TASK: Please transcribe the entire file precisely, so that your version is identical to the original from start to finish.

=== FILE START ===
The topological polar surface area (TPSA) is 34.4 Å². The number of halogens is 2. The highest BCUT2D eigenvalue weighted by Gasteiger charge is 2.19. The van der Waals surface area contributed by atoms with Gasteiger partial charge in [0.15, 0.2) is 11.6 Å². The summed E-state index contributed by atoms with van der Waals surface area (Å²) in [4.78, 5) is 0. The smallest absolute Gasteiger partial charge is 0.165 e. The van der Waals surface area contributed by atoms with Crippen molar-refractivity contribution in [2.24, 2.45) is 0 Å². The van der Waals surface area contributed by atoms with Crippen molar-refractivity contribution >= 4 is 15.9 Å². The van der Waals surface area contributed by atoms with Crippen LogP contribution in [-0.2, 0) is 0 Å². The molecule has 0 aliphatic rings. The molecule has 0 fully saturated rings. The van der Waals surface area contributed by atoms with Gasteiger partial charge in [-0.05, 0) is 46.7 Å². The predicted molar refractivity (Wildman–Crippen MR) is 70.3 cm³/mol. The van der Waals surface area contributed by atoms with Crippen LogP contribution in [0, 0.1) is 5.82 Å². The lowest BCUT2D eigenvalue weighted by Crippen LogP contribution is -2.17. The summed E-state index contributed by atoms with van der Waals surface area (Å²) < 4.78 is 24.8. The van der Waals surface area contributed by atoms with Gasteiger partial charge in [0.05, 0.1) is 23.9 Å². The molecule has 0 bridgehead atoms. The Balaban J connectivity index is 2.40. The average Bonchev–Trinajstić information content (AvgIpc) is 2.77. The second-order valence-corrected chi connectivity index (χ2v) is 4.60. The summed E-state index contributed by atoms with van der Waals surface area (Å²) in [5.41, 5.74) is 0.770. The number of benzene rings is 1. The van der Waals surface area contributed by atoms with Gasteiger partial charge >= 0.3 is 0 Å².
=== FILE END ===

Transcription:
The topological polar surface area (TPSA) is 34.4 Å². The number of halogens is 2. The highest BCUT2D eigenvalue weighted by Gasteiger charge is 2.19. The van der Waals surface area contributed by atoms with Gasteiger partial charge in [0.15, 0.2) is 11.6 Å². The summed E-state index contributed by atoms with van der Waals surface area (Å²) in [4.78, 5) is 0. The smallest absolute Gasteiger partial charge is 0.165 e. The van der Waals surface area contributed by atoms with Crippen molar-refractivity contribution in [2.24, 2.45) is 0 Å². The van der Waals surface area contributed by atoms with Crippen molar-refractivity contribution >= 4 is 15.9 Å². The van der Waals surface area contributed by atoms with Crippen LogP contribution in [-0.2, 0) is 0 Å². The molecule has 0 aliphatic rings. The molecule has 0 fully saturated rings. The van der Waals surface area contributed by atoms with Gasteiger partial charge in [-0.05, 0) is 46.7 Å². The predicted molar refractivity (Wildman–Crippen MR) is 70.3 cm³/mol. The van der Waals surface area contributed by atoms with Crippen LogP contribution in [0, 0.1) is 5.82 Å². The lowest BCUT2D eigenvalue weighted by Crippen LogP contribution is -2.17. The summed E-state index contributed by atoms with van der Waals surface area (Å²) < 4.78 is 24.8. The van der Waals surface area contributed by atoms with Gasteiger partial charge in [0.05, 0.1) is 23.9 Å². The molecule has 0 bridgehead atoms. The Balaban J connectivity index is 2.40. The average Bonchev–Trinajstić information content (AvgIpc) is 2.77. The second-order valence-corrected chi connectivity index (χ2v) is 4.60. The summed E-state index contributed by atoms with van der Waals surface area (Å²) in [5.41, 5.74) is 0.770. The number of benzene rings is 1. The van der Waals surface area contributed by atoms with Gasteiger partial charge >= 0.3 is 0 Å².